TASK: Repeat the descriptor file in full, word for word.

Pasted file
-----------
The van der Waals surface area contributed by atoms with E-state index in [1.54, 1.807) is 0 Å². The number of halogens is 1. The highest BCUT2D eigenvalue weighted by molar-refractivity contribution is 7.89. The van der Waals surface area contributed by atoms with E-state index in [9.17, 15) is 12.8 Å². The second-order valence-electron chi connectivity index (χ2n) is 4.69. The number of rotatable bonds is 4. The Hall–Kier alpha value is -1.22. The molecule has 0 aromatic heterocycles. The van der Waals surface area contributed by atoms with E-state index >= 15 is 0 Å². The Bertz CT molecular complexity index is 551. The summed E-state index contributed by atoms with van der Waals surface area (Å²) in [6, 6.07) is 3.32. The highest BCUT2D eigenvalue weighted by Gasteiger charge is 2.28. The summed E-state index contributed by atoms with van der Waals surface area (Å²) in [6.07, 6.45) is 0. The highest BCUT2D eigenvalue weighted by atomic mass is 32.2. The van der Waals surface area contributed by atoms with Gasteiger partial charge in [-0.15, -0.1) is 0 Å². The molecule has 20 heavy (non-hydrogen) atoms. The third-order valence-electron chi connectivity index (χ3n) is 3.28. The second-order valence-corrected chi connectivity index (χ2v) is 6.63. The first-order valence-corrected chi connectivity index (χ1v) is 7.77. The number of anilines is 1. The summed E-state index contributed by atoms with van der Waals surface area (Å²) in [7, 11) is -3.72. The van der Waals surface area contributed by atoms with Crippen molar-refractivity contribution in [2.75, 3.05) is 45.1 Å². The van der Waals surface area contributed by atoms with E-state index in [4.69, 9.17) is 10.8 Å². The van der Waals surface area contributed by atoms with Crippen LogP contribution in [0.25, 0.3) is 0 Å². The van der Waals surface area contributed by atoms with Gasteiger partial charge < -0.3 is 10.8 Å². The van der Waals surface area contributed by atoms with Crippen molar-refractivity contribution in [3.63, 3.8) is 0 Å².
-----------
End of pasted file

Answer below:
The van der Waals surface area contributed by atoms with E-state index in [1.54, 1.807) is 0 Å². The number of halogens is 1. The highest BCUT2D eigenvalue weighted by molar-refractivity contribution is 7.89. The van der Waals surface area contributed by atoms with E-state index in [9.17, 15) is 12.8 Å². The second-order valence-electron chi connectivity index (χ2n) is 4.69. The number of rotatable bonds is 4. The Hall–Kier alpha value is -1.22. The molecule has 0 aromatic heterocycles. The van der Waals surface area contributed by atoms with E-state index >= 15 is 0 Å². The Bertz CT molecular complexity index is 551. The summed E-state index contributed by atoms with van der Waals surface area (Å²) in [6, 6.07) is 3.32. The highest BCUT2D eigenvalue weighted by Gasteiger charge is 2.28. The summed E-state index contributed by atoms with van der Waals surface area (Å²) in [6.07, 6.45) is 0. The highest BCUT2D eigenvalue weighted by atomic mass is 32.2. The van der Waals surface area contributed by atoms with Gasteiger partial charge in [-0.15, -0.1) is 0 Å². The molecule has 20 heavy (non-hydrogen) atoms. The third-order valence-electron chi connectivity index (χ3n) is 3.28. The second-order valence-corrected chi connectivity index (χ2v) is 6.63. The first-order valence-corrected chi connectivity index (χ1v) is 7.77. The number of anilines is 1. The summed E-state index contributed by atoms with van der Waals surface area (Å²) in [7, 11) is -3.72. The van der Waals surface area contributed by atoms with Crippen molar-refractivity contribution in [2.75, 3.05) is 45.1 Å². The van der Waals surface area contributed by atoms with E-state index in [4.69, 9.17) is 10.8 Å². The van der Waals surface area contributed by atoms with Crippen LogP contribution in [0.25, 0.3) is 0 Å². The van der Waals surface area contributed by atoms with Gasteiger partial charge < -0.3 is 10.8 Å². The van der Waals surface area contributed by atoms with Crippen molar-refractivity contribution in [3.63, 3.8) is 0 Å².